Saturday 27 July 2013

Wagner Siegfried Prom Barenboim

The Proms Wagner Ring continued with Siegfried, Prom 18. Tonight, Daniel Barenboim and the Staatskapelle Berlin were as one, united. Much has been written about the confrontation at Die Walküre Prom 15. Although I was sitting concert master side near the podium I didn't witness it because I was dashing out to beat the queue at the bar, desperate for ice and tonic. In any case, so what? Performers are intense. They put so much of themselves into what they do that they overreact. They're human. We shouldn't be judgemental. Perhaps the altercation concentrated everyone's minds. This was a vivid, muscular performance, vindicating orchestra and conductor.

The rumbling mumurs that begin the opera gave way to purposeful forward thrust. Suggestions of Fafner's slithering form coloured the lower winds and brasses.  Barenboim's Ring with the Staatskapelle Berlin is atmospheric, creating the twisted undergrowth that informs the whole saga. It's not "glamorous" like the Met Ring, but sinewy and intelligent. The Staatskapelle play with natural grace and sensuality, carrying off Barenboim's fast paced tempi with complete assurance. Exquisitely beautiful details and solo playing. Götterdämmerung will give this orchestra even more to show their style.

Peter Bronder's Mime crackled with manic energy. The role is far more difficult to sing than many realize. Mime's mind twists, constantly plotting, manipulating and slithering out of traps. Thus Wagner compresses many complex nuances into short, spiky outbursts, which a singer must negotiate with slippery finesse. Fafner slithers because he's a reptile, but he doesn't have Mime's malevolence. Bronder's voice negotiates the tricky, slippery turns and spits sharp siblilants the way a snake might flash its forked tongue. High notes suggest hysteria, low notes drip with poison. Absolute precision is essential. As Mime knows, there's no margin for error. Bronder is at his best when challenged by Alberich and the Wanderer. Until the very end, Siegfried is no match for his wiles. Bronder's clear bright tone suggests unnatural light, the opposite of the healthy sunshine which will wake Brünnhilde. Although born in Hertfordshire, Bronder is a native German speaker and has spent most of his career in German-speaking countries. True character tenors are in short supply. We need more Bronder in this country.

Lance Ryan sang Siegfried with the Staatskapelle earlier this year. His is a serviceable voice that lends itself to a wide repertoire. It's not distinctive but thankfully isn't saccharine, Met style, thank goodness.  Ryan creates vibrato by extending vowels, suggesting effort rather than natural control. His top is pinched and there's not much colour.  But a voice doesn't need to be beautiful to work well in drama. Witness Simon O'Neill's perceptive Siegmund, exuding character and personality. But who is Ryan's Siegfried? Siegfried is an emotional blank canvas  because he hasn't learned fear, or much else about life, for that matter. His first experiments with the horn are tentative and distorted, as he's still learning. But it's strange to hear the horn player growing ever more fluent and expressive while the singer doesn't keep pace. Ryan is straightforward, but there's more to Siegfried than being reliable.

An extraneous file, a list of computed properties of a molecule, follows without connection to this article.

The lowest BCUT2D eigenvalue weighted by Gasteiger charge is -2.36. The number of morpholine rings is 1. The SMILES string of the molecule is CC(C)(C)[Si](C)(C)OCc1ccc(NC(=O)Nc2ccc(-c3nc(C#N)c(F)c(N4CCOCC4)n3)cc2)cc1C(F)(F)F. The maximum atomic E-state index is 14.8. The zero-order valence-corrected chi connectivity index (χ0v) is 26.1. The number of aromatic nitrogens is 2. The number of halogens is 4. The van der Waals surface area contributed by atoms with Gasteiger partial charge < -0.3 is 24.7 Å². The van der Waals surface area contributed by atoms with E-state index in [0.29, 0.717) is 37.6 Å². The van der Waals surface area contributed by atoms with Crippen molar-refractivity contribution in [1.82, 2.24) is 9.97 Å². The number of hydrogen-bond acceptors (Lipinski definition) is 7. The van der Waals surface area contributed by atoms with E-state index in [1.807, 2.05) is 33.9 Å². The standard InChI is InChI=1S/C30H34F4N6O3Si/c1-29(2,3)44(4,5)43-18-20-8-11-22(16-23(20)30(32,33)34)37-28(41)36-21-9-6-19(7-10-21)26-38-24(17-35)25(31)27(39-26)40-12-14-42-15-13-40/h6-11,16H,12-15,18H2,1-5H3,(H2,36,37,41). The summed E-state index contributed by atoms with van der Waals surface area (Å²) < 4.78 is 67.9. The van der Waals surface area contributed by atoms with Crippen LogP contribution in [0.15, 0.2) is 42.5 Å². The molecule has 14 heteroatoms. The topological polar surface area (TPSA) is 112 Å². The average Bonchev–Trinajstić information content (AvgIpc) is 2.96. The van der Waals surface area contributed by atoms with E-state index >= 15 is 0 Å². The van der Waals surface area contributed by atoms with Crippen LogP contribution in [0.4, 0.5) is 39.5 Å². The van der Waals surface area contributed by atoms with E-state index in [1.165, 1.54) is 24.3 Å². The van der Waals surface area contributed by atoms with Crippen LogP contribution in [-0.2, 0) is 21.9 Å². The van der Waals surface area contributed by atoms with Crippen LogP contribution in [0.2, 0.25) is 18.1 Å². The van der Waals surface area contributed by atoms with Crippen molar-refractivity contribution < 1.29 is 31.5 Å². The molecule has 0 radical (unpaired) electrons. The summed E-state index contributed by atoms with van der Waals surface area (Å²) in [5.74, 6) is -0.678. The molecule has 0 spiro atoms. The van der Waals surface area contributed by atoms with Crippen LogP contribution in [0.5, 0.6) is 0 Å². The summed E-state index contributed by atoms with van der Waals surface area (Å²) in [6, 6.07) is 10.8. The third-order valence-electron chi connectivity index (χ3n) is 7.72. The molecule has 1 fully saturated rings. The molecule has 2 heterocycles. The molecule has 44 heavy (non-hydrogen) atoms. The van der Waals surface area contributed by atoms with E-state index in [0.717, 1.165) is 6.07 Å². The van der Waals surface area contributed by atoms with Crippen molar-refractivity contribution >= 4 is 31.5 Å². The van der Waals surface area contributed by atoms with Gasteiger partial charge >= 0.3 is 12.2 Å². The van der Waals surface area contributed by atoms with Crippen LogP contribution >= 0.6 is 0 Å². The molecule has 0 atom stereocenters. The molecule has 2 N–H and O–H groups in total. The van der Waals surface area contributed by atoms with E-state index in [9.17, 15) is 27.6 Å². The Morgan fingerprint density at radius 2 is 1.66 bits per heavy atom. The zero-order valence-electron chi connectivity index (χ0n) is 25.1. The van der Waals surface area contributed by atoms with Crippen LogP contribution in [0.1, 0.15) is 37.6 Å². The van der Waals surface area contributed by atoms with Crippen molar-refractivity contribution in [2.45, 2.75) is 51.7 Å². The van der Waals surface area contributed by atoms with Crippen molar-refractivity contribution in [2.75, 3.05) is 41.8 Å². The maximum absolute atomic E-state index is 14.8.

In this Ring, Barenboim uses different singers for each incarnation of Wotan. Terje Stensvold's Wanderer is Wotan in old age. aware that the future is no longer in his hands. Stensvold paces the part to suggest that the Wanderer is slowing, running to ground. It doesn't matter that his vowels shade towards Norwegian. Wotan isn't German, but an offshoot from Nordic tradition. It's enough that Stensvold has presence and gravitas. Erda is older than Time itself, the only figure who can treat Wotan like a child. Anna Larsson's Erda was gloriously resonant: she sounds youthful and full of life. Erda may be ancient, but Larsson shows she will be more enduring than Wotan because she connects to the pure source of moral values he has polluted.

Johannes Martin Kränzle sang a convincing Alberich, well characterized and detailed, a fitting counter to Broder's Mime. Eric Halfvarson a suitably eloquent Fafner. Rinnat Moriah sang the Wood Bird. But everyone was waiting for Nina Stemme. The softness in her delivery was impressive, for she portrayed Brünnhilde as vulnerable and feminine. She's about to become mortal. Later she will find her Valkyrie soul again, but for the moment, Stemme showed her as woman. The tessitura lies very high for her fach,  but Stemme approaches it with dream-like lyricism. "Heil dir, Sonne!" she sang, "Heil dir, Licht", as if she were drinking in the life-giving, healing properties of Nature. Stemme is fairly new to Brünnhilde, though Ryan has done Siegfried many times. Yet this  Brünnhilde left Siegfried far behind.  I thought about the message of renewal in this opera, and of the dawning of a new era, where the values oif Valhalla  will be swept away. Brünnhilde is the true hero of the whole Ring. I can hardly wait for Sunday, Götterdämmerung, Prom 20..
But see HERE = Bayreuth Siegfried Lance Ryan redeemed two days later !
My review of the Proms Die Walküre  is HERE  You might also enjoy Fritz (Metropolis) Lang's Ring of the Nibelungs (1924 film) HERE, with video !

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